Sunday, May 15, 2011

Sawdust and Ice Cream

"How to detect adulteration in Spices (Ground) with Powdered bran and saw dust?"

"Sprinkle on water surface. Powdered bran and sawdust float on the surface."

Go spend a little time on Google searching on the query 'sawdust food adulteration', and you'll find links like the one above.  What is aldulterated food?

"To make impure by adding extraneous, improper, or inferior ingredients."

This is Food Safety 101.  If someone tries to sell you food containing sawdust, they should go to jail, because sawdust IS NOT FOOD.

So imagine my surprise the other day when I came across this article in the Wall Street Journal: "Why Wood Pulp Makes Ice Cream Creamier"

Since the Journal is subscription-only, I'll quote a bit of it.  The article pretty much speaks for itself, I don't think I'll have to add much commentary for my regular readers:

"What is often in shredded cheese besides cheese?

"Powdered cellulose: minuscule pieces of wood pulp or other plant fibers that coat the cheese and keep it from clumping by blocking out moisture.

"One of an array of factory-made additives, cellulose is increasingly used by the processed-food industry, producers say. Food-product makers use it to thicken or stabilize foods, replace fat and boost fiber content, and cut the need for ingredients like oil or flour, which are getting more expensive....

"...The rising cost of raw materials like flour, sugar and oil is helping boost the popularity of these additives, producers of the ingredients say.

"Demand for cellulose is also rising because of the growing popularity of processed food products in China, India and other countries, and because consumers are demanding low-fat or nonfat foods that still have a creamy texture....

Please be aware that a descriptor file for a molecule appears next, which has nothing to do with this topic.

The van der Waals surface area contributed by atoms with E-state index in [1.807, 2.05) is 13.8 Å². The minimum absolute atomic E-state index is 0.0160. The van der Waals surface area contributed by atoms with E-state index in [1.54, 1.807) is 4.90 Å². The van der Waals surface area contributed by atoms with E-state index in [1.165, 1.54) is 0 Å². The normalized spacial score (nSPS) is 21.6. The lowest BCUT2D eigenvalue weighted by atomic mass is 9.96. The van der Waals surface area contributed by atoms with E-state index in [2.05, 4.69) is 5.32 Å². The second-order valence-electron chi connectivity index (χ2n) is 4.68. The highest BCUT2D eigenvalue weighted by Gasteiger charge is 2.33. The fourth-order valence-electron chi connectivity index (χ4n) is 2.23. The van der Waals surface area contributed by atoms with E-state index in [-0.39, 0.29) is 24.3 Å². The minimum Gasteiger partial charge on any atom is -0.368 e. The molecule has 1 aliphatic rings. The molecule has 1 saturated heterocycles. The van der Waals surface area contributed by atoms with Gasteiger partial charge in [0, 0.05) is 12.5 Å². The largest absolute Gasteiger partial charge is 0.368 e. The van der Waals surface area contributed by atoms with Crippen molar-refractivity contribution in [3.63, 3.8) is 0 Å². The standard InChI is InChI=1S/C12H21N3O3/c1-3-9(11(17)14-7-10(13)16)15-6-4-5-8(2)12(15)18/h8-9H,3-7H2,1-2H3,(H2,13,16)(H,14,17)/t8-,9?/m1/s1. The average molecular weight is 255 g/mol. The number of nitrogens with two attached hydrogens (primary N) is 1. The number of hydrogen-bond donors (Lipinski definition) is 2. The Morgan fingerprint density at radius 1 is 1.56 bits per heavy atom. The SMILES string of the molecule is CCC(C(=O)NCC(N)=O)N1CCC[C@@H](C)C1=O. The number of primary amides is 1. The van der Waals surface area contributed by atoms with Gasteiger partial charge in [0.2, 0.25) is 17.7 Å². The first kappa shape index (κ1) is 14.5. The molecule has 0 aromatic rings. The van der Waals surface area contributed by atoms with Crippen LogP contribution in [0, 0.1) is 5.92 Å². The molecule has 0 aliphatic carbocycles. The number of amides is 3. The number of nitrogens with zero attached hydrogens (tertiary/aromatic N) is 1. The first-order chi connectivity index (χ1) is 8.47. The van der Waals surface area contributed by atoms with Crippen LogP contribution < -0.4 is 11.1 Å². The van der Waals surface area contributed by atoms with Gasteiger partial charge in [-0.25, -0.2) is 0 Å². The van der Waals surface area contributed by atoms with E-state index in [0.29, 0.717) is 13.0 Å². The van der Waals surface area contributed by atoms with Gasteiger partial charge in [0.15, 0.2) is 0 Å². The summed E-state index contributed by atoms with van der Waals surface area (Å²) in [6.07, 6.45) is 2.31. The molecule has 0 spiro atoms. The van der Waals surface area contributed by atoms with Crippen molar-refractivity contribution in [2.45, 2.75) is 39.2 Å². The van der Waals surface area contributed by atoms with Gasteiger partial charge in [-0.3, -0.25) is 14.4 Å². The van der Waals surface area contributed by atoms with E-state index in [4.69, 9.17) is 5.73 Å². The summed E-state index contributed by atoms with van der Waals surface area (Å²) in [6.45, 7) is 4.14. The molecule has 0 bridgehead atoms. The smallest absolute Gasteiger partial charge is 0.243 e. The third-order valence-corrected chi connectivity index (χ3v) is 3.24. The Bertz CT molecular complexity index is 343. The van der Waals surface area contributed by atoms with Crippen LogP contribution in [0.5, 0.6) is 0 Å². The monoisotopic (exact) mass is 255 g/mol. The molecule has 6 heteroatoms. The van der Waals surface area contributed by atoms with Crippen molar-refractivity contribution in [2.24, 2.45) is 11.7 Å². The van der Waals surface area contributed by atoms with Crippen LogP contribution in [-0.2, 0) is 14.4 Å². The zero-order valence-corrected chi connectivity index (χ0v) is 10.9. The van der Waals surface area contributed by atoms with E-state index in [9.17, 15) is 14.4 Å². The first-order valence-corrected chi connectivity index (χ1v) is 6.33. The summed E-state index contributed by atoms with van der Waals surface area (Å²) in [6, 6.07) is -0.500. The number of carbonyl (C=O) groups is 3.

"Companies can save money by using it, even though it costs more by weight than conventional ingredients. Cellulose gives food 'more water, more air, a creamy feeling in [the] mouth with less of other ingredients,' and only a very small amount is needed, says Niels Thestrup, vice president of the hydrocolloids department for Danisco AS. The Copenhagen-based company makes ingredients and enzymes for food, cleaning supplies and other products....

"...Even organic-food products can contain cellulose.

"Organic Valley uses powdered cellulose made from wood pulp in its shredded-cheese products. The company would prefer not to use a synthetic ingredient, but cellulose is bland, white and repels moisture, making it the favored choice over products such as potato starch, says Tripp Hughes, director of product marketing for Organic Valley.

"Only powdered cellulose in its least manipulated form can be used in foods labeled 'organic' or 'made with organic' ingredients by the U.S. Department of Agriculture...."

Well, so the 'certified organic' label is a fraud, but that's hardly a shock, as it's a government label. Here's the key bit: